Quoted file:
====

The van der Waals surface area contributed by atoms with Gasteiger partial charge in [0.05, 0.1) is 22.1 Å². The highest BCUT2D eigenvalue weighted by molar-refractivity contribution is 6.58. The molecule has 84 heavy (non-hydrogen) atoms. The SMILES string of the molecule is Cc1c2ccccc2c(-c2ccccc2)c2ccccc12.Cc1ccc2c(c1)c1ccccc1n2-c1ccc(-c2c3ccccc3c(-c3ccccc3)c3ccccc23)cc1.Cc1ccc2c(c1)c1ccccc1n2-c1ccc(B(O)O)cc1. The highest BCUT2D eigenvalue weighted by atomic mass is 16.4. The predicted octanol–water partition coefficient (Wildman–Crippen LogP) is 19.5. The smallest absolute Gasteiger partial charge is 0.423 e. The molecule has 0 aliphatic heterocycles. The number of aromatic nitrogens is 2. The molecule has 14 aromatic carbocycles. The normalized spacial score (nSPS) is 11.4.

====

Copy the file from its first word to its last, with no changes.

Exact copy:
The van der Waals surface area contributed by atoms with Gasteiger partial charge in [0.05, 0.1) is 22.1 Å². The highest BCUT2D eigenvalue weighted by molar-refractivity contribution is 6.58. The molecule has 84 heavy (non-hydrogen) atoms. The SMILES string of the molecule is Cc1c2ccccc2c(-c2ccccc2)c2ccccc12.Cc1ccc2c(c1)c1ccccc1n2-c1ccc(-c2c3ccccc3c(-c3ccccc3)c3ccccc23)cc1.Cc1ccc2c(c1)c1ccccc1n2-c1ccc(B(O)O)cc1. The highest BCUT2D eigenvalue weighted by atomic mass is 16.4. The predicted octanol–water partition coefficient (Wildman–Crippen LogP) is 19.5. The smallest absolute Gasteiger partial charge is 0.423 e. The molecule has 0 aliphatic heterocycles. The number of aromatic nitrogens is 2. The molecule has 14 aromatic carbocycles. The normalized spacial score (nSPS) is 11.4.